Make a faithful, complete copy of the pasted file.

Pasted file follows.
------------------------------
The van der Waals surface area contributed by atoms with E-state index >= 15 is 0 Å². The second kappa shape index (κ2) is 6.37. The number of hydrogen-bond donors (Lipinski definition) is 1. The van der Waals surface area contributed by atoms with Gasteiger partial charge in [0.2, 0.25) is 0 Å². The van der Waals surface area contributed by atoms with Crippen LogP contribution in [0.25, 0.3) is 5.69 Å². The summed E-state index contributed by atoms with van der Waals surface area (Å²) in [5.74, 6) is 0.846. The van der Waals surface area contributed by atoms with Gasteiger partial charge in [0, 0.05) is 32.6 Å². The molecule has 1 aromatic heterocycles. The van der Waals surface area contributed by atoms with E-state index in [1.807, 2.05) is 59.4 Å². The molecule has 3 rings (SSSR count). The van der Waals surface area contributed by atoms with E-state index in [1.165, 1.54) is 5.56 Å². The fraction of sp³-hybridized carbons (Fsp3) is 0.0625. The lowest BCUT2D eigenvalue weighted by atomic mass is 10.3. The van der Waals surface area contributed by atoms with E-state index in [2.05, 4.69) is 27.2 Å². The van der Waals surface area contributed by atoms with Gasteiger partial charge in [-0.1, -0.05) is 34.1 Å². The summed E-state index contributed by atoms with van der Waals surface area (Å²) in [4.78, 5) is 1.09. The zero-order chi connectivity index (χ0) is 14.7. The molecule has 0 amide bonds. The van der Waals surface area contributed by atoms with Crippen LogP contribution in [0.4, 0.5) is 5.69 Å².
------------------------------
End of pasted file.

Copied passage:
The van der Waals surface area contributed by atoms with E-state index >= 15 is 0 Å². The second kappa shape index (κ2) is 6.37. The number of hydrogen-bond donors (Lipinski definition) is 1. The van der Waals surface area contributed by atoms with Gasteiger partial charge in [0.2, 0.25) is 0 Å². The van der Waals surface area contributed by atoms with Crippen LogP contribution in [0.25, 0.3) is 5.69 Å². The summed E-state index contributed by atoms with van der Waals surface area (Å²) in [5.74, 6) is 0.846. The van der Waals surface area contributed by atoms with Gasteiger partial charge in [0, 0.05) is 32.6 Å². The molecule has 1 aromatic heterocycles. The van der Waals surface area contributed by atoms with E-state index in [1.807, 2.05) is 59.4 Å². The molecule has 3 rings (SSSR count). The van der Waals surface area contributed by atoms with E-state index in [1.165, 1.54) is 5.56 Å². The fraction of sp³-hybridized carbons (Fsp3) is 0.0625. The lowest BCUT2D eigenvalue weighted by atomic mass is 10.3. The van der Waals surface area contributed by atoms with E-state index in [2.05, 4.69) is 27.2 Å². The van der Waals surface area contributed by atoms with Gasteiger partial charge in [-0.1, -0.05) is 34.1 Å². The summed E-state index contributed by atoms with van der Waals surface area (Å²) in [4.78, 5) is 1.09. The zero-order chi connectivity index (χ0) is 14.7. The molecule has 0 amide bonds. The van der Waals surface area contributed by atoms with Crippen LogP contribution in [0.4, 0.5) is 5.69 Å².